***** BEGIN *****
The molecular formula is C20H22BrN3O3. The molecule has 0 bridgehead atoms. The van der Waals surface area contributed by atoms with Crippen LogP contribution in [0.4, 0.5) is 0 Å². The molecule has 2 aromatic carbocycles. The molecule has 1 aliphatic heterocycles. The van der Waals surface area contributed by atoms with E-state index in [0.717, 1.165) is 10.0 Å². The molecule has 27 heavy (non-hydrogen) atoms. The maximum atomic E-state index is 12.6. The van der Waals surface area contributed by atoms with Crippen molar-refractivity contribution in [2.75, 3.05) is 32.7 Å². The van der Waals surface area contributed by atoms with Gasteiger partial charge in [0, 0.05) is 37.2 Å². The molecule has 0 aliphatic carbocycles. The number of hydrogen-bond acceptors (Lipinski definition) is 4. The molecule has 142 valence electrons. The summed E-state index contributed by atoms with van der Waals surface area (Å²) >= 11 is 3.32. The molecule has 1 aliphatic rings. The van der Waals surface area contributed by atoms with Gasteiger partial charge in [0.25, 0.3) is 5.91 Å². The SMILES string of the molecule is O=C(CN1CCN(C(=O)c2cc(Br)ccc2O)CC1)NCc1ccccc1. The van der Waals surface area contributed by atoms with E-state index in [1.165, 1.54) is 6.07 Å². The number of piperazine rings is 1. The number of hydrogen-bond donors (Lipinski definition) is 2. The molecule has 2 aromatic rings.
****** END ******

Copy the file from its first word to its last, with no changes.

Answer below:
The molecular formula is C20H22BrN3O3. The molecule has 0 bridgehead atoms. The van der Waals surface area contributed by atoms with Crippen LogP contribution in [0.4, 0.5) is 0 Å². The molecule has 2 aromatic carbocycles. The molecule has 1 aliphatic heterocycles. The van der Waals surface area contributed by atoms with E-state index in [0.717, 1.165) is 10.0 Å². The molecule has 27 heavy (non-hydrogen) atoms. The maximum atomic E-state index is 12.6. The van der Waals surface area contributed by atoms with Crippen molar-refractivity contribution in [2.75, 3.05) is 32.7 Å². The van der Waals surface area contributed by atoms with Gasteiger partial charge in [0, 0.05) is 37.2 Å². The molecule has 0 aliphatic carbocycles. The number of hydrogen-bond acceptors (Lipinski definition) is 4. The molecule has 142 valence electrons. The summed E-state index contributed by atoms with van der Waals surface area (Å²) >= 11 is 3.32. The molecule has 1 aliphatic rings. The van der Waals surface area contributed by atoms with Gasteiger partial charge in [0.25, 0.3) is 5.91 Å². The SMILES string of the molecule is O=C(CN1CCN(C(=O)c2cc(Br)ccc2O)CC1)NCc1ccccc1. The van der Waals surface area contributed by atoms with E-state index in [1.165, 1.54) is 6.07 Å². The number of piperazine rings is 1. The number of hydrogen-bond donors (Lipinski definition) is 2. The molecule has 2 aromatic rings.